Barnes and Noble has the Nook, and an iPhone app for their e-reader. They still haven’t come out with their app for the iPad, though they keep saying it’s in the works. My advice? Move it along a little faster there, B&N, and not just the app. I know you’ve been king of the bookselling heap for awhile now, but as Ferris Bueller once said, life moves pretty fast. If you don’t stop and look around once in a while, you could miss it. In your case, B&N, you might miss the train. I love B&N but if they want to stay relevant, they should be the stars of the e-book revolution — and they’re not. The Nook is pretty darn clunky, imho, and their e-book promotion and selling is lackluster at best. Sorry, a little digression from me and I doubt B&N is listening, but I wish they were, for their sakes.

For me, there’s one big advantage to the iPad over the Kindle or the Nook, even aside from versatility: the touchscreen. Laptop touch pads have been frustrating me for years; both devices feature their version of a touchpad, and I fear I would have been stymied again. Another factor is my growing dislike for one-purpose mobile devices. I don’t want to carry around a bunch of somethings that only do one thing.

One caveat: I haven’t been able to spend as much time with either the Kindle or the Nook as I’d like, to be able to give either an in-depth review, because I don’t own them. Unfortunately, my little blog budget does not extend to endless gadget purchases. If I had access to either, or the Sony Reader or the Kobo, I’d be happy to give any of them a fair shake.

Back to the iPad, I should also mention that for comic books, there’s the app from Marvel Comics. Comic books and graphic novels obviously lend themselves ably to the iPad’s full-color screen. Marvel’s free app is a comic reader; you pay for content in-app, something that’s growing common on the iStore. I was always a DC girl, so I know less about what I’m looking at with Marvel but — it looked pretty amazing. I’m just not sure, though, that you’ll ever pry paper comics out of their collectors’ hot hands.

The Toy Story Read-Along app includes music, coloring pages and games.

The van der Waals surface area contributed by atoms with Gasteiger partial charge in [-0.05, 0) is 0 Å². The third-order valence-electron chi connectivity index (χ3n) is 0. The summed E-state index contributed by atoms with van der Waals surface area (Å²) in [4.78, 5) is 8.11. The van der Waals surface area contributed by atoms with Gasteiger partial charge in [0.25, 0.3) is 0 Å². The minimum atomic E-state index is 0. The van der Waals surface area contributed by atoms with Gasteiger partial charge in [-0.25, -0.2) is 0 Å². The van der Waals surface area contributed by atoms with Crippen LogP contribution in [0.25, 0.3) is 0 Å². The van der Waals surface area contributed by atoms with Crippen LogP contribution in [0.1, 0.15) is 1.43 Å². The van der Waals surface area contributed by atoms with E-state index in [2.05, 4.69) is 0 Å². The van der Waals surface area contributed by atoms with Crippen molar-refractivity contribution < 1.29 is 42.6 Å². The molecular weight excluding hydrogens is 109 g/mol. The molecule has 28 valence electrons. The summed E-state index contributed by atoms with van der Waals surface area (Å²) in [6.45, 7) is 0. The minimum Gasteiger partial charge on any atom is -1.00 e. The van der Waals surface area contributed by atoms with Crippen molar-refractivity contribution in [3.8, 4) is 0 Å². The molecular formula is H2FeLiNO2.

There are a couple other options for reading various files on the iPad. Good Reader is an app you can use to transfer files from your desktop to the iPad (by syncing, within iTunes, or wirelessly, but that can be messier). PDFs, TXTs, DOCs, and so forth. I uploaded a doc file and a PDF, and you can read them just fine in Good Reader. It’s not as smooth or pleasant a reading experience, but it works.

Lastly, there are also standalone book apps. Some app designers are selling their books this way, one app per book, and those books are either in the public domain, or original works licensed to them. Some of these are unremarkable, but a few showcase just what the iPad could do with creative content. Disney is right in the ballgame from the start with their Digital Books site, and now their Read-Along apps for iPad. Toy Story is a free download in the App Store; Toy Story 2 costs $8.99. They’re also offering The Princess and the Frog, with Beauty and the Beast to be added soon and, coming in June, a 3D app for Toy Story 3. Other childrens’ books on the iPad as standalone apps include The Cat in the Hat, Dr. Seuss’s ABC, How to Train Your Dragon, Miss Spider’s Tea Party, and The Goose That Laid the Golden Egg. A hugely popular app is the Alice for the iPad, with a Lite version available for free. Wonderful illustrations, graphics and interactivity:

Clearly, there are a ton of options for e-reading right now; all these companies competing with each other for our business with their hardware e-readers, their software e-books, their apps. Competition used benefits the consumer, but the one problem in this instance is that it makes file management very messy for us order-loving types. What I really want, after all, is all of my e-book files in one place, the way all of my music is in one place. In my house, my books are neatly arranged on my bookshelf, while yours might be strewn around the room. Either way, they’re not separated by which store I bought them from. I suspect Apple would prefer that I bought all my e-books from them, and therefore they would be all nicely organized in iBooks. But I suspect Amazon would like me to do the same in my Kindle app, and Borders would prefer I only use Kobo. That’s not going to happen, though, because the great thing about the iPad — and this is the crux of my review, and why my ultimate word on the issue is a hearty recommendation for it as an e-reader — is choice. I can shop at Apple, or Amazon, or Borders, or an independent company, and read all of it on my device. With a Kindle, or a Nook, or a Kobo, I’m restricted. Yes, all those devices can read DRM-free files you might have lying around. But the stores aren’t selling you DRM-free files. Why would they? They want you to use their product, their device, be their customer. Not someone else’s.